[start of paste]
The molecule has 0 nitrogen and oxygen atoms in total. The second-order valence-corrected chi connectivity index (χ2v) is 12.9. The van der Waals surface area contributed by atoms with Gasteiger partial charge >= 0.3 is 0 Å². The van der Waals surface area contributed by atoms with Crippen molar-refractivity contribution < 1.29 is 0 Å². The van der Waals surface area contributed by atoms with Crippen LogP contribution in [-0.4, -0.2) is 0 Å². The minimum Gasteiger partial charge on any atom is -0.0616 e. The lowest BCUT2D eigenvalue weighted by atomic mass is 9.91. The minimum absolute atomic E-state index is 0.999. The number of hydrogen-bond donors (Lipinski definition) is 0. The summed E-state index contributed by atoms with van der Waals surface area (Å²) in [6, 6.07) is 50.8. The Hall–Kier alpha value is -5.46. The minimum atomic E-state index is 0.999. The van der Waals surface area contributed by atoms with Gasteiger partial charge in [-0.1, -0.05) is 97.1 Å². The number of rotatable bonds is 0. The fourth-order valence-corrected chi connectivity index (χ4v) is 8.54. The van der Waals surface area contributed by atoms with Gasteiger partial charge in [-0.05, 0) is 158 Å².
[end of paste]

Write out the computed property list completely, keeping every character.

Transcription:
The molecule has 0 nitrogen and oxygen atoms in total. The second-order valence-corrected chi connectivity index (χ2v) is 12.9. The van der Waals surface area contributed by atoms with Gasteiger partial charge >= 0.3 is 0 Å². The van der Waals surface area contributed by atoms with Crippen molar-refractivity contribution < 1.29 is 0 Å². The van der Waals surface area contributed by atoms with Crippen LogP contribution in [-0.4, -0.2) is 0 Å². The minimum Gasteiger partial charge on any atom is -0.0616 e. The lowest BCUT2D eigenvalue weighted by atomic mass is 9.91. The minimum absolute atomic E-state index is 0.999. The number of hydrogen-bond donors (Lipinski definition) is 0. The summed E-state index contributed by atoms with van der Waals surface area (Å²) in [6, 6.07) is 50.8. The Hall–Kier alpha value is -5.46. The minimum atomic E-state index is 0.999. The van der Waals surface area contributed by atoms with Gasteiger partial charge in [-0.1, -0.05) is 97.1 Å². The number of rotatable bonds is 0. The fourth-order valence-corrected chi connectivity index (χ4v) is 8.54. The van der Waals surface area contributed by atoms with Gasteiger partial charge in [-0.05, 0) is 158 Å².